How hasty Obama-era rules are doing more harm than good
© Getty Images

In a flurry of activity during its waning hours, the Obama administration hastily approved far too many ill-conceived regulations that will affect the livelihoods of hundreds of thousands of Americans. In this rush to regulate, the outgoing administration violated regulatory procedures on vitally important issues, and, as a consequence, the expected impacts from these finalized rules are poorly understood.

As an example, the Occupational Safety and Health Administration (OSHA) issued a final rule imposing limits on worker exposure to beryllium. Beryllium is a very light metal — lighter than aluminum — with one of the highest melting points. It is also six times stronger than steel. Beryllium has many uses in everyday items, such as electrical contacts and springs. It is also valuable for more esoteric uses such as for communication satellites, spacecraft, and missiles.

ADVERTISEMENT

Handling beryllium can be dangerous. Prolonged exposure can lead to lung disease known as chronic beryllium disease, and it has been linked to chromosomal damage. Beryllium can be handled safely, however, if proper procedures are followed. And, this is where the proper regulatory environment matters.

 

In its rush to implement new regulations before the next administration, OSHA took procedural shortcuts that are disconcerting. Specifically, regulatory agencies are required to issue a proposed rule and provide all interested parties time for comments and input.

The public comment period is a crucial part of the regulatory process. The purpose of the public comment period is to gather input from people with expertise, or perspectives, that the regulatory agency may be missing. Ultimately, it is only with the inclusion of a multitude of perspectives that an effective regulatory environment can be established.

If, during this comment period, persuasive new data, arguments, or criticisms are raised, the agency is supposed to adjust the proposed regulation in response to these new insights.

OSHA broke with these established procedures when it issued its regulations on beryllium. Perhaps most troubling, the maritime and construction industries that were specifically covered in the final regulations issued on Jan. 9 were explicitly exempted from the proposed rules that were open to the public for comment.

In other words, a rule that was initially intended to address one issue (beryllium alloy manufacturing), was materially changed by adding in language that expanded the regulations to other industries (the maritime and construction industries). Importantly, since the exposure levels vary significantly between beryllium’s use in manufacturing and its use in the maritime and construction industries, the public comments on the proposed rules may be no longer applicable.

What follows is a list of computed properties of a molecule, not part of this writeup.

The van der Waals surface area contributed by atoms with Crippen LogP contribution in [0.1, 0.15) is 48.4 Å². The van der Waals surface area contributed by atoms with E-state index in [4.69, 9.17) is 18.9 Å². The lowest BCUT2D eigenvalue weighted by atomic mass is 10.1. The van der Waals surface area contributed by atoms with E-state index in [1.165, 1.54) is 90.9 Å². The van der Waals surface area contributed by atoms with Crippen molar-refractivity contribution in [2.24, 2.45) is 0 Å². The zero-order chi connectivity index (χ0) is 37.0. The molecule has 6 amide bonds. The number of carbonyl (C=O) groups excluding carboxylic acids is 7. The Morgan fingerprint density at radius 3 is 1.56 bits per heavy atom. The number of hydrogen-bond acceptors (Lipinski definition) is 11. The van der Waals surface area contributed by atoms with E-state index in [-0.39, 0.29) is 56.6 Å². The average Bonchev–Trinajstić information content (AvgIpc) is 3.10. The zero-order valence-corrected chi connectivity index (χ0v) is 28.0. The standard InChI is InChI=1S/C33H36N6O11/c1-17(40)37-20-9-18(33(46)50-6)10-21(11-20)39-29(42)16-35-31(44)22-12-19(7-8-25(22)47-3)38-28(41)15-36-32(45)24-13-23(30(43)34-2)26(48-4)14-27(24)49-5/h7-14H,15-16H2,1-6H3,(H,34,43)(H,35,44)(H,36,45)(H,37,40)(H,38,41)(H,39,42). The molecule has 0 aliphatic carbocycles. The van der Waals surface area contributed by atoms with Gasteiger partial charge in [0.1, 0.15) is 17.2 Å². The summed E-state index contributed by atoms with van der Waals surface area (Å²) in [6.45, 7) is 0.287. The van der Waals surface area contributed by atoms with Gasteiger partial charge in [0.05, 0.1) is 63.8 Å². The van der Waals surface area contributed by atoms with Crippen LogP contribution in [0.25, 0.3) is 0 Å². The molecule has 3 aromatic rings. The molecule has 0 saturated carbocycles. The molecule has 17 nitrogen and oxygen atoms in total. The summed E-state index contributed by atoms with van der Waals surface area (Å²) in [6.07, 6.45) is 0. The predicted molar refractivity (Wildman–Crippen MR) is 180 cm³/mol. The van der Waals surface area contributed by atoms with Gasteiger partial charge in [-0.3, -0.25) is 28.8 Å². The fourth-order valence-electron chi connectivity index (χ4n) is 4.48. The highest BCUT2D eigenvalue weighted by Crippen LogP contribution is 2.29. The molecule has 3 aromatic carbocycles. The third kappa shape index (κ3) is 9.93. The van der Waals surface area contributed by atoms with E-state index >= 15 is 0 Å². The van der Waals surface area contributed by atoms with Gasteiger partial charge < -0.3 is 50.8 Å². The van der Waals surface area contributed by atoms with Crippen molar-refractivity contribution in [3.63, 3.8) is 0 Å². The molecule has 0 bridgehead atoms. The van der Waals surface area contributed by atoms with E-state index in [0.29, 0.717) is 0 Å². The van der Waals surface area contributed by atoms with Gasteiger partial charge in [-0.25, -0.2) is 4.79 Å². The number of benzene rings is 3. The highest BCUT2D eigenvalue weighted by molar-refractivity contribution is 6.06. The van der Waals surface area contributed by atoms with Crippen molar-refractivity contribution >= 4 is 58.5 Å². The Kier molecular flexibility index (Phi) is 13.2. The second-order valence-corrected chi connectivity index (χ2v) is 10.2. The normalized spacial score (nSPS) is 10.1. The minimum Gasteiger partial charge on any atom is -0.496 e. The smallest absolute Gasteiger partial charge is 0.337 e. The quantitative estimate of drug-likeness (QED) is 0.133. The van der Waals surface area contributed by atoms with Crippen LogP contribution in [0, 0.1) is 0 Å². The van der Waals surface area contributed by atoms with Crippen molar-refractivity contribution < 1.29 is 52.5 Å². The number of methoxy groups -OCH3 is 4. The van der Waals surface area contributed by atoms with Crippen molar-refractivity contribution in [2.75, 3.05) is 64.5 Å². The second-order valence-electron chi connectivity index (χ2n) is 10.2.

The comment period is particularly important because these regulations could have significant economic consequences. According to a recent letter from Republican Congressman Bradley Byrne of Alabama, this last-minute change could negatively impact the employment in an industry that directly employs more than 400,000 Americans.

If OSHA, upon further review, determined that the regulations should apply to more industries than originally considered, then the proper procedure would have been to open a new public comment period that would have enabled an open and transparent process instead of inserting them in what appears to be a last-minute rush.

The consequences from this regulatory bait and switch extends beyond beryllium. Overly burdensome regulations are a significant obstacle to economic growth. If OSHA’s actions become standard practice, enabling regulators to arbitrarily, and materially, alter the final regulations without proper vetting, then the value from the public comment period will be diminished. The result will be a less appropriate, and more costly, regulatory state.

Consequently, OSHA should extend the current implementation delay of the beryllium rule and restart a new comment period that enables relevant public input to guide the final rule. Going forward, OSHA should be required to follow open and transparent rule making processes. Otherwise, the economic costs created by excessive regulations will only worsen over time.

Wayne Winegarden, Ph.D., is a senior fellow in business and economics at the Pacific Research Institute and the managing editor of EconoStats.


The views expressed by contributors are their own and are not the views of The Hill.